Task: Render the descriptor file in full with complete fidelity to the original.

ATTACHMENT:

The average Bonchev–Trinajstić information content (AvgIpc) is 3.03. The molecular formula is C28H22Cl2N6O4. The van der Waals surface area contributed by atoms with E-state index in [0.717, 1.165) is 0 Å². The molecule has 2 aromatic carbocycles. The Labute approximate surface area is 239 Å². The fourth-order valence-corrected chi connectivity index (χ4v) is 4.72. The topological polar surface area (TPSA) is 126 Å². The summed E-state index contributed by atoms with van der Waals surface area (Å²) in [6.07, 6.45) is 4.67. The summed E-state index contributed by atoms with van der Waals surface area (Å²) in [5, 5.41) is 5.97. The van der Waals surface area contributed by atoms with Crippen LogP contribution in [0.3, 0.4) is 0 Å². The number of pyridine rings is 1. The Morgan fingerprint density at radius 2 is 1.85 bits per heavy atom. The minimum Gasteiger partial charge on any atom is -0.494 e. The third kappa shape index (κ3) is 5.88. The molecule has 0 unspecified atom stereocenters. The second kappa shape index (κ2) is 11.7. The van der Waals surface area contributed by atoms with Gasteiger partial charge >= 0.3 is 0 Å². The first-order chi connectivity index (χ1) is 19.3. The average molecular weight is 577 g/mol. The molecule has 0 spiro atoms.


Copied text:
The average Bonchev–Trinajstić information content (AvgIpc) is 3.03. The molecular formula is C28H22Cl2N6O4. The van der Waals surface area contributed by atoms with E-state index in [0.717, 1.165) is 0 Å². The molecule has 2 aromatic carbocycles. The Labute approximate surface area is 239 Å². The fourth-order valence-corrected chi connectivity index (χ4v) is 4.72. The topological polar surface area (TPSA) is 126 Å². The summed E-state index contributed by atoms with van der Waals surface area (Å²) in [6.07, 6.45) is 4.67. The summed E-state index contributed by atoms with van der Waals surface area (Å²) in [5, 5.41) is 5.97. The van der Waals surface area contributed by atoms with Crippen LogP contribution in [0.3, 0.4) is 0 Å². The number of pyridine rings is 1. The Morgan fingerprint density at radius 2 is 1.85 bits per heavy atom. The minimum Gasteiger partial charge on any atom is -0.494 e. The third kappa shape index (κ3) is 5.88. The molecule has 0 unspecified atom stereocenters. The second kappa shape index (κ2) is 11.7. The van der Waals surface area contributed by atoms with Gasteiger partial charge >= 0.3 is 0 Å². The first-order chi connectivity index (χ1) is 19.3. The average molecular weight is 577 g/mol. The molecule has 0 spiro atoms.